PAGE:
How to improve cholesterol profiles with diet

Registered dietitian, Annica Rust, explains why improving your cholesterol profile with diet is important.

What is blood cholesterol?

Many components in our body are sterols. For example: bile salts, sex hormones, cortisol, vitamin D and cholesterol. These components perform essential functions in our body.1,2

Cholesterol serves as a precursor to synthesise these components in our body and is also a structural compound of all cell membranes. Total blood cholesterol, which consist of low-density lipoproteins (LDL)(bad cholesterol), high-density lipoproteins (HDL) (good cholesterol)l and triglycerides, are used to assess a blood lipid profile. 1,2


An elevated blood lipid profile is dangerous as fat can accumulate in the arterial wall and will form a plaque/deposit. This hardening of arteries due to the formation of fatty deposits is known as atherosclerosis.1,2

The fatty deposits will restrict blood flow or can rupture which then causes blood clot formation in the artery which can cause a heart attack and a stroke.1,2

Atherosclerosis, high blood pressure and a heart attack can be classified under cardiovascular diseases (CVD).1,2 The risk for CVD in Type 2 diabetes is two to three times higher in men and three to five times higher in women when compared to people without diabetes.3

Dietary cholesterol

Dietary cholesterol is often confused with blood cholesterol levels. Blood cholesterol levels is not only influenced by dietary cholesterol alone but also by saturated fat and trans-fat.1,2

A diet high in saturated fat, trans fat and cholesterol may all increase the LDL-cholesterol levels in your blood. Studies have found that saturated fats have the biggest impact in increasing LDL-cholesterol. Saturated fat content of food items is thus more important than the cholesterol content of food.1,2

It has been found that a diet high in soluble fibre and omega-3 fatty acids may have cholesterol lowering effects. The replacement of saturated fats and trans fats with monounsaturated and polyunsaturated fats (as shown in the table below) can also lower LDL-cholesterol levels.1,2

Lifestyle factors, such as stress, sleep, smoking, alcohol and exercise, must be addressed in combination with a healthy balanced diet for the best results. Smoking increases inflammation and blood clotting which can also contribute to atherosclerosis. Regular physical activity can lower blood triglycerides, raise HDL levels and will lower blood pressure to lower CVD risk. Studies have proven that a 5-10% loss of body weight can be beneficial to reduce cholesterol and glucose levels as well as reduce your risk for heart disease.1,2

Types of fats

Saturated fat Trans-fatty acid Monounsaturated fatty acids (MUFAs) Polyunsaturated fatty acids (PUFAs)

Omega-3                         Omega-6

Visible fat on meat

Skin of  chicken



Chocolate (cocoa)


Cream cheese



Full cream milk products

Sour cream

Coconut, palm oil

Fried foods

Commercially baked foods (cakes, cookies)

Snack food (chips, crackers, microwave popcorn)

Margarine (hydrogenated)

Olive, canola, peanut oil


Nuts (cashews, almonds, peanuts, macadamia, pistachios)

Peanut butter

Sesame seeds

Fatty fish (tuna, salmon, herring, mackerel)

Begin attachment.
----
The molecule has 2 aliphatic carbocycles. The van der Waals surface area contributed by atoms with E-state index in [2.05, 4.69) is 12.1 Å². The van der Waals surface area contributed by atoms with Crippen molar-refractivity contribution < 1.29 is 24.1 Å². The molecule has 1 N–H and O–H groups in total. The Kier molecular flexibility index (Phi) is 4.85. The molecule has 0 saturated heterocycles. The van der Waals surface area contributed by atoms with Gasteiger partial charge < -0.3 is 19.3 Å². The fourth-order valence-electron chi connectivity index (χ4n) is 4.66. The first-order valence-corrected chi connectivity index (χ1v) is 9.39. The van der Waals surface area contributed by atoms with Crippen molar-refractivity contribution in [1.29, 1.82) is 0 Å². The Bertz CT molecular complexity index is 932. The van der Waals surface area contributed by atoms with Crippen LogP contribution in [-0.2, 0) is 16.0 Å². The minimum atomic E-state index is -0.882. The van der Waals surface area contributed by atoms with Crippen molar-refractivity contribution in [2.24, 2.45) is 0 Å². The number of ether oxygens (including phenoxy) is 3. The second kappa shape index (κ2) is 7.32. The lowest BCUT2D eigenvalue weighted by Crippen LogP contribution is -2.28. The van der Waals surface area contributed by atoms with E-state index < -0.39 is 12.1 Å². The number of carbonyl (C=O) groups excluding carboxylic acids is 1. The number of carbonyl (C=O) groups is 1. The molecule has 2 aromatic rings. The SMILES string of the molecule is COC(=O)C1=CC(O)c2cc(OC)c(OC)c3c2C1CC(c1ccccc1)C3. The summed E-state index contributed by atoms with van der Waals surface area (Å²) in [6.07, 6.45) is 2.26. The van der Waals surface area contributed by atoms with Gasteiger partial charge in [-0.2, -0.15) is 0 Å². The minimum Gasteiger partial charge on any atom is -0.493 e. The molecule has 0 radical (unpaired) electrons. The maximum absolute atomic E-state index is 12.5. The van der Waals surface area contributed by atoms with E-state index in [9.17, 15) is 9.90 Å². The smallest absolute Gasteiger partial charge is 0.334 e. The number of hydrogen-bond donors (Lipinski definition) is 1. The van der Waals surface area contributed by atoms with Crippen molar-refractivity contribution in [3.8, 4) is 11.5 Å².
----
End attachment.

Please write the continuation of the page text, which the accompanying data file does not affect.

Pumpkin and sunflower seeds

Oils (corn, sunflower, cottonseed)


Margarine (nonhydrogenated)


Steps to improve your blood cholesterol levels:1,3

  1. Control energy intake: Adjust energy/kJ intake to achieve an ideal body weight.
  2. Increase omega 3 fatty acids: Aim for 2-3 servings of oily fish per week, such as tuna, sardines, salmon and trout.
  3. Choose healthy fats: Reduce saturated fat and trans-fat intake by eating less red and processed meats and refined foods. Remove all visible fat from meat before cooking. Total fat intake should also be limited to less than 30% of total energy. Reduce the amount of fat used for food preparation and use non-stick pans as an alternative to butter and/or oil. Consume more MUFAS and omegas 3 fatty acids.
  4. Increase soluble fibre intake: Most fruits and vegetables are high in soluble fibre.
  5. Increase plant stanols and sterols by consuming more fruits and vegetables. Switch out butter for margarine with added stanols and sterols.
  6. Improve beta glucan intake: Eat more oats which contains beta glucans or consider supplements with beta glucans in.
  7. Consume antioxidants by eating more fruits and vegetables.
  8. Cut back on sugar and sugar sweetened beverages.

Beneficial diets: Low-GI diet, Mediterranean diet and DASH diet. The above mentioned are general guidelines. Please contact a registered dietitian for individualised advice on how to practically implement the above-mentioned guidelines.


  1. Mahan, L.K. & Raymond, J.L. (eds).2017. Krause’s food and the nutrition care process. 14th ed. St Louis. MO: Elsevier Saunders.
  2. Rolfes, S.R., Pinna, K., & Whitney, E. 2012. Normal and clinical nutrition. 9th edition. Wadsworth: Cengage Learning.
  3. SEMDSA Type 2 Diabetes Guidelines Expert Committee. JEMDSA 2017; 22(1)(Supplement 1): S1-S196.


Annica Rust is a registered dietitian practicing at the Breast Care Unit in Netcare Milpark Hospital as well as in Bryanston, Gauteng. She strives to provide individualised and practical nutritional care to improve the lifestyle and health of all of her patients.

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